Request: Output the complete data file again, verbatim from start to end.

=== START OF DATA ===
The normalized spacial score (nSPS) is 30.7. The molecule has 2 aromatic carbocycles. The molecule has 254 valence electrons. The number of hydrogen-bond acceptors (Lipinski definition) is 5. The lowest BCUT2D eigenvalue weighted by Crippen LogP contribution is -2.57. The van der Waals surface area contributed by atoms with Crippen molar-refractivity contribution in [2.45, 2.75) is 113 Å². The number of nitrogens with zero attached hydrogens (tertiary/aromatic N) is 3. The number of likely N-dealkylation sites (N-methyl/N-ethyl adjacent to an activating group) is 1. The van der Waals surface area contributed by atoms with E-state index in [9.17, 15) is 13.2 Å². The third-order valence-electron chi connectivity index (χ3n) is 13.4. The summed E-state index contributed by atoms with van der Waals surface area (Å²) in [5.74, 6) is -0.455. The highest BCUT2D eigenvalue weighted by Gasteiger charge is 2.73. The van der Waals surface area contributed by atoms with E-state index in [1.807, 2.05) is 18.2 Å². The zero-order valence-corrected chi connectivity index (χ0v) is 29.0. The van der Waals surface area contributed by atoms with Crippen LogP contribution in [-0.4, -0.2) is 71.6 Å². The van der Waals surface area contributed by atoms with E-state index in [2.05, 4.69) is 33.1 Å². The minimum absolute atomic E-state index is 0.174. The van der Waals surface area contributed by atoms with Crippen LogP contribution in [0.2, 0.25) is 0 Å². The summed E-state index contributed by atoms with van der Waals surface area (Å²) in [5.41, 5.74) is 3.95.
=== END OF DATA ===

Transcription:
The normalized spacial score (nSPS) is 30.7. The molecule has 2 aromatic carbocycles. The molecule has 254 valence electrons. The number of hydrogen-bond acceptors (Lipinski definition) is 5. The lowest BCUT2D eigenvalue weighted by Crippen LogP contribution is -2.57. The van der Waals surface area contributed by atoms with Crippen molar-refractivity contribution in [2.45, 2.75) is 113 Å². The number of nitrogens with zero attached hydrogens (tertiary/aromatic N) is 3. The number of likely N-dealkylation sites (N-methyl/N-ethyl adjacent to an activating group) is 1. The van der Waals surface area contributed by atoms with E-state index in [9.17, 15) is 13.2 Å². The third-order valence-electron chi connectivity index (χ3n) is 13.4. The summed E-state index contributed by atoms with van der Waals surface area (Å²) in [5.74, 6) is -0.455. The highest BCUT2D eigenvalue weighted by Gasteiger charge is 2.73. The van der Waals surface area contributed by atoms with E-state index in [1.807, 2.05) is 18.2 Å². The zero-order valence-corrected chi connectivity index (χ0v) is 29.0. The van der Waals surface area contributed by atoms with Crippen LogP contribution in [-0.4, -0.2) is 71.6 Å². The van der Waals surface area contributed by atoms with E-state index in [2.05, 4.69) is 33.1 Å². The minimum absolute atomic E-state index is 0.174. The van der Waals surface area contributed by atoms with Crippen LogP contribution in [0.2, 0.25) is 0 Å². The summed E-state index contributed by atoms with van der Waals surface area (Å²) in [5.41, 5.74) is 3.95.